By Tim Jimenez
PHILADELPHIA (CBS) – Mayor Nutter appointed seven new members to the Community College of Philadelphia’s Board of Trustees, including himself and a few others working in his administration.
Sitting through his first board meeting Thursday evening at the school’s Mint building, Mayor Nutter expressed interest as topics like Pell grants, policy from Harrisburg, and a grant given by the U.S. Department of Transportation came up. He says his interest in education was the only reason why he appointed himself and some key aides to help fill some of the seven vacant spots of the 15 member board.
“It’s not an overhaul at all,” he said.
“In accordance with the guidelines there is periodic turnover of board members. The board members have terms, we had a few people resign and some others did not reapply when their terms had ended. This is just standard operating procedure.”
However, Mayor Nutter becomes the first mayor in recent history to appoint himself to the CCP board. He said he is only one member of the board and they would work together.
“Working in conjunction with the President, the faculty, the unions and everyone else just to create an educational environment that is most open, most welcoming and supportive of the most supportive people here, which are the students,” Nutter said.
School President Dr. Stephen Curtis said the Mayor’s involvement will be positive.
“He has been the most vocal mayor, I’m aware of, in terms of the need for education and he’s tried to do things about it,” he said.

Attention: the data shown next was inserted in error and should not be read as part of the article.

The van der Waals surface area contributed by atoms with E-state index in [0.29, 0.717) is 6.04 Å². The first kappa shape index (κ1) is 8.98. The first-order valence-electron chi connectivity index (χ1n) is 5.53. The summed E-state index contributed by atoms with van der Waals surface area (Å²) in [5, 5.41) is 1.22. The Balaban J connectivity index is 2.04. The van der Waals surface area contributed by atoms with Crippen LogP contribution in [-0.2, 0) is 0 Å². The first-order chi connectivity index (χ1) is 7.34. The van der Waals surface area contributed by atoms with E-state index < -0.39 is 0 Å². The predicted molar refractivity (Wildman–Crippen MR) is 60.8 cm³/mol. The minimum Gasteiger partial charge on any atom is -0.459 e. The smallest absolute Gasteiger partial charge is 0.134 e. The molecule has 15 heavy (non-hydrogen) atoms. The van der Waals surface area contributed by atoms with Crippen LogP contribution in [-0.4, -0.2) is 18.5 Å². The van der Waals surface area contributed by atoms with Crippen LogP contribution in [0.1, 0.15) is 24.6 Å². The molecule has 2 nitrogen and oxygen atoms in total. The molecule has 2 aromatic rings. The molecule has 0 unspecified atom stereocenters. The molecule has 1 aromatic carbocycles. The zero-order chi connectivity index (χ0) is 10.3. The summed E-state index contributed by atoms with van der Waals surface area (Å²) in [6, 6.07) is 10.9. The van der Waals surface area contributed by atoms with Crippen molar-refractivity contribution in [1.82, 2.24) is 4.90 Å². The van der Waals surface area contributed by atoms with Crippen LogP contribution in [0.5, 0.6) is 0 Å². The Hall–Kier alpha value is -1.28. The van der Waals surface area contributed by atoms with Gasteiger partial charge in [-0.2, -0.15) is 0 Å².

Curtis, who has been president since 1999, was asked about his fate because there had been rumblings he himself may be soon on his way out.
“Never heard a single one of those rumors,” he said.
Also in attendance at the board meeting, John Braxton and Stephen Jones, co-presidents of the Faculty and Staff Federation of Community College of Philadelphia. The union represents full and part-time faculty and other school employees. They have been working without a new contract since August 2011.
“Glad to see the Mayor now on board. We have to think that has to be good for the college, Braxton said. “In particular for us, we have a labor dispute that has been going on. We hope that the involvement of the mayor means we can move forward.”
Braxton described their relationship with the board’s negotiators as “cordial” but expressed disappointment an agreement has not been reached, one of the sticking points, the union says, is the issue of paying for healthcare.
“Unfortunately the reason why we’re stuck right now is they’ve put an offer in front of us that they said they’re not interested in budging off of,” Jones said.
The Mayor, when asked about the negotiations, wouldn’t comment specifically about involvement in talks but said they would try to move forward.